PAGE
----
An Expert’s Guide to Succeeding in Your Short Sale
The decision to sell short is an important one. But for underwater homeowners in financial distress, it can sometimes be the best option. In a short sale, the seller remains in control of the transaction, and no legal proceedings are necessary. Unlike a foreclosure or bankruptcy, which are court proceedings and become a matter of public record, a successful short sale need not become public and the impact on the seller’s credit rating is often less severe and quicker to repair than the alternatives.
But a short sale is different than a typical sale. Here are some tips for success if you or your client has decided to pursue this route:
- Use an experienced lawyer: It’s important that the lawyer be involved from the beginning of the marketing process and choosing someone with experience and a good track record is imperative. Our office has closed many short sales and can effectively guide the seller and broker through the process. Typically the fee for a short sale is paid by the seller’s bank, so no upfront fees are required.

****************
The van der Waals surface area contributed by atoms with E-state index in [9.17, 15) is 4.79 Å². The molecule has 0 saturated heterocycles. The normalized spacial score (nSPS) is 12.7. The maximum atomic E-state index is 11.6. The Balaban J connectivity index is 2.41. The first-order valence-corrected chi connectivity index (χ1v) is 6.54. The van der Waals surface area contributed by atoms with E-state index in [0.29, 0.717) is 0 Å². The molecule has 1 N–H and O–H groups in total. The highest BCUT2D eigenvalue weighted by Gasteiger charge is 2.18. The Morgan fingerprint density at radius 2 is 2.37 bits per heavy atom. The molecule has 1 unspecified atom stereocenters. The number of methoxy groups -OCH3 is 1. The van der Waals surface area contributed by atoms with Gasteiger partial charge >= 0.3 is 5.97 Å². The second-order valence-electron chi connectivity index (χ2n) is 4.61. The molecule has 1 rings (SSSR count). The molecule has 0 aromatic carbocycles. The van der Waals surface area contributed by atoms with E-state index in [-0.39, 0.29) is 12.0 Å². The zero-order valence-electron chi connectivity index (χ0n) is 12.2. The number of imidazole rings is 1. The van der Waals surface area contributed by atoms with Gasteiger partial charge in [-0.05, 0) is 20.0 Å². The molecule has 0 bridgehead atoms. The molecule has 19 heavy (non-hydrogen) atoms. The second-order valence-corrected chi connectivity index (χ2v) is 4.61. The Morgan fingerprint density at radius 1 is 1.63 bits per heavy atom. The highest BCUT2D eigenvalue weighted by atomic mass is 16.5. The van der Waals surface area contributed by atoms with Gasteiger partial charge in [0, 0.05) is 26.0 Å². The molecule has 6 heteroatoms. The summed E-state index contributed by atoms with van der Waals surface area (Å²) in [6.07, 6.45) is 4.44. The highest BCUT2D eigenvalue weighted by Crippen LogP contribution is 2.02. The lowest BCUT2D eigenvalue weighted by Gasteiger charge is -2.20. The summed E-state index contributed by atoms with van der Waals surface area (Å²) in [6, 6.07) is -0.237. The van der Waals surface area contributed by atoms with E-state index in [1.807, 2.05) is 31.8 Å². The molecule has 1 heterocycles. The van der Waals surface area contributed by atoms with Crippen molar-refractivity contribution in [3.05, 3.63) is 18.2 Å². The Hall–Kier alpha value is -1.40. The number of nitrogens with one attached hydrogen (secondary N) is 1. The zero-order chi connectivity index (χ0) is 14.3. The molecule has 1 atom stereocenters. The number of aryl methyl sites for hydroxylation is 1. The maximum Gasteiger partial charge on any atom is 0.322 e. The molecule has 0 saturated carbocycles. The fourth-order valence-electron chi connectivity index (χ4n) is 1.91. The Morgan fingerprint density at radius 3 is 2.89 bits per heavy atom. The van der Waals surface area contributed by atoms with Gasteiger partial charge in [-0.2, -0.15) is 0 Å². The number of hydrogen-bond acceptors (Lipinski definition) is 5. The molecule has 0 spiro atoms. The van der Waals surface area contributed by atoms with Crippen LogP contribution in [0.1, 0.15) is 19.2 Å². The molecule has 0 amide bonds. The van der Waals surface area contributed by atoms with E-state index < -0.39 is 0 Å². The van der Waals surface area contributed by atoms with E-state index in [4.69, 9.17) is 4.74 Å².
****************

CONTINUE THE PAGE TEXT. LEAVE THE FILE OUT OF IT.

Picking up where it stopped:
- Get your materials together: Submitting a complete package with a compelling financial hardship letter is a key to success. The short sale lawyer must assemble the package and submit it to the proper bank department. Omitting documents or completing the forms incorrectly will slow down the process, and might cost you the deal.
- Let buyers know: The short sale buyer must be notified of the seller’s intent to sell short, and must cooperate. Often the payoff bank will require proof of buyer’s funds to close, or evidence of financing, and without these documents the short sale won’t be approved. Moreover, the process can take longer than a typical sale, so the buyer must agree to the timeline.
- Don’t stop paying your mortgage if you can afford it. The impact on your credit score will be less if you remain current on your mortgage payments throughout the short sale process. Of course, many sellers with financial hardship cannot afford to do so, but if you have the cash flow to make the payments then keep making them, as it will help the recovery of your credit score.
- Be patient. Banks are quicker than they used to be in processing short sales, but the process can be frustrating while the bank makes decisions.